Ouspensky – Agent of the Fourth Way
Ouspensky recognized that, in meeting the Fourth Way, he was meeting something big. He sensed that it reached far back in time, perhaps as far as the earliest culture. He treated the Fourth Way respectfully and impersonally, as a system that did not belong to man – which was one of its chief strengths.
By the same token, Ouspensky was hesitant to publish his works and attach his name to something much greater than himself. And, indeed, those books presenting his expression of the Fourth Way were published mostly posthumously. Furthermore, in the opening of Ouspensky’s book The Fourth Way, he acknowledges that the system does not belong to him.
Ouspensky hoped that, if he could cause enough ‘disturbance’ – collect a sufficient number of really sincere and properly ‘prepared’ people – he might catch the attention of ‘someone’ who would come and give help. He wasn’t clear about the nature of this help and probably didn’t know himself what it may mean.
Nevertheless, he sensed an immense responsibility in his role, and the remainder of his life was wholly and completely devoted to fulfilling that responsibility.
But in the end, partly owing to World War II, he had to admit that all his work seemed to have failed to give the results which he had hoped for. Gurdijeff, too, dismantled his Institute, and the two agents of the Fourth Way reached the completion of their lives having fallen short of the external aims they had sought to accomplish. Ouspensky took full responsibility for students. He gathered them together and told them that they were completely free to carry out their search in any way and in any direction that seemed best to them.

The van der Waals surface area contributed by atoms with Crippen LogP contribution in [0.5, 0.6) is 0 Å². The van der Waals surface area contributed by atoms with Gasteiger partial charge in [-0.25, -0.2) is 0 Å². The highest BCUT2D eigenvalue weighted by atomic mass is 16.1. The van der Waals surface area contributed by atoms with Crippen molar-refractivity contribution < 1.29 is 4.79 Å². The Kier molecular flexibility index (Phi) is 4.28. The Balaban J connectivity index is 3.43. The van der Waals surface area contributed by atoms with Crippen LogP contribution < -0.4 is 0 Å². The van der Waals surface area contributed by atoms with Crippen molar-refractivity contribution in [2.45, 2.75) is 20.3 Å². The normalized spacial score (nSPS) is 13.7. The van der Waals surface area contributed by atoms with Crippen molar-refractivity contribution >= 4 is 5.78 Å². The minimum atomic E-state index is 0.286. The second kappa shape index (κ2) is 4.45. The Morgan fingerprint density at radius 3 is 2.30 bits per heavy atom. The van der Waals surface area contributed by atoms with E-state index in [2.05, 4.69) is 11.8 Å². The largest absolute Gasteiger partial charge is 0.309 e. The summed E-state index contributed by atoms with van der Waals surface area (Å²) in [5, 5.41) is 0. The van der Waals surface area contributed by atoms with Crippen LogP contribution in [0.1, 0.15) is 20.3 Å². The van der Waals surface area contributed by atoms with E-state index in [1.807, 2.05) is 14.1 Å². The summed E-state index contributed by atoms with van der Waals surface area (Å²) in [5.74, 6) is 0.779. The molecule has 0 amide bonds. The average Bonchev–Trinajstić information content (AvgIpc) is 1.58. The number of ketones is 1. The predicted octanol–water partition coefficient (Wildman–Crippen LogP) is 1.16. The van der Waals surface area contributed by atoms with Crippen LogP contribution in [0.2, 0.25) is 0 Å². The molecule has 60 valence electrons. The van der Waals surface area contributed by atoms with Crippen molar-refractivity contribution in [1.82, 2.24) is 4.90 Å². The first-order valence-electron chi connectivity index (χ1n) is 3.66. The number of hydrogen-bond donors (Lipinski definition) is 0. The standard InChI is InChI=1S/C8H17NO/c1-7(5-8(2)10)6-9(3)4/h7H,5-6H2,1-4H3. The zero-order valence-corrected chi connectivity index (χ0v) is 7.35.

Outwardly, this was, in a way, a confession of complete failure, but inwardly, in the end, it gave him supreme victory, and, though he gave back their freedom to all those who had followed him, yet he never in quenched their hope, but indicated to those who might have real faith in him, that this very restoration of freedom was in itself the opening of a new door.
The predominant emotion in me was fear – fear to lose myself, fear to disappear in something unknown… I remember a phrase in a letter I wrote at that time: ‘I am writing this letter to you, but who will write the next letter, signing it with my name, and what he will say I do not know.’ This was the fear.Peter Ouspensky
Ouspensky continues his search for a firm foothold of wisdom, expanding his research into more branches of literature and more exotic countries. He formulates the need of direct instruction and seeks to connect with schools of wisdom, which, he believes, might still exist in his day, as tail ends from ancient traditions now lost.
“But there were many other elements in it as well: the fear of taking a wrong way, the fear of making an irretrievable mistake, the fear of losing some possibilities. All this left me later on, when on the one had I began to gain confidence in myself and on the other to have practical faith in the system.”
The system is waiting for workers. There is no statement and no thought in it which would not require and admit further development and elaboration. But there are great difficulties in the way of training people for this work, since an ordinary intellectual study of the system is quite insufficient; and there are very few people who agree to other methods of study who are at the same time capable of working by these methods.Peter Ouspensky